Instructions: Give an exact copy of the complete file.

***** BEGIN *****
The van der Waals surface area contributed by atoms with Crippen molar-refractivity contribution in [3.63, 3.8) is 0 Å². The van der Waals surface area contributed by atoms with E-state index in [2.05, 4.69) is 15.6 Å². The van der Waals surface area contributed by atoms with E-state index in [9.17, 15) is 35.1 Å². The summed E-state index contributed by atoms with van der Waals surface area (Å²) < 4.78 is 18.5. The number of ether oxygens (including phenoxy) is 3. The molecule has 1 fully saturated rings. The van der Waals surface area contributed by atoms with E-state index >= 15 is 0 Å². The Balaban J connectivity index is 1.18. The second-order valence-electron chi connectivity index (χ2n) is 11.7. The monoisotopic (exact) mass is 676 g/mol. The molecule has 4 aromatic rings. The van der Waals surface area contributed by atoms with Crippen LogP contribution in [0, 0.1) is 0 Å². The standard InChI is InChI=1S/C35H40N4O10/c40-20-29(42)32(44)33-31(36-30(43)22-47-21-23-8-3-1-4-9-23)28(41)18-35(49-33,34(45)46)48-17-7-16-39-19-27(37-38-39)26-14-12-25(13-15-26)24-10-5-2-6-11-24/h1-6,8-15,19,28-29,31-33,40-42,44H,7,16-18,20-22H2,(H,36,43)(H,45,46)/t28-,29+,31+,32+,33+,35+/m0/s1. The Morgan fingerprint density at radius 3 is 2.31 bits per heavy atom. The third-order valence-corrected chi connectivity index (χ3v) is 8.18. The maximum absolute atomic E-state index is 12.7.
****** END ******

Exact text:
The van der Waals surface area contributed by atoms with Crippen molar-refractivity contribution in [3.63, 3.8) is 0 Å². The van der Waals surface area contributed by atoms with E-state index in [2.05, 4.69) is 15.6 Å². The van der Waals surface area contributed by atoms with E-state index in [9.17, 15) is 35.1 Å². The summed E-state index contributed by atoms with van der Waals surface area (Å²) < 4.78 is 18.5. The number of ether oxygens (including phenoxy) is 3. The molecule has 1 fully saturated rings. The van der Waals surface area contributed by atoms with E-state index >= 15 is 0 Å². The Balaban J connectivity index is 1.18. The second-order valence-electron chi connectivity index (χ2n) is 11.7. The monoisotopic (exact) mass is 676 g/mol. The molecule has 4 aromatic rings. The van der Waals surface area contributed by atoms with Crippen LogP contribution in [0, 0.1) is 0 Å². The standard InChI is InChI=1S/C35H40N4O10/c40-20-29(42)32(44)33-31(36-30(43)22-47-21-23-8-3-1-4-9-23)28(41)18-35(49-33,34(45)46)48-17-7-16-39-19-27(37-38-39)26-14-12-25(13-15-26)24-10-5-2-6-11-24/h1-6,8-15,19,28-29,31-33,40-42,44H,7,16-18,20-22H2,(H,36,43)(H,45,46)/t28-,29+,31+,32+,33+,35+/m0/s1. The Morgan fingerprint density at radius 3 is 2.31 bits per heavy atom. The third-order valence-corrected chi connectivity index (χ3v) is 8.18. The maximum absolute atomic E-state index is 12.7.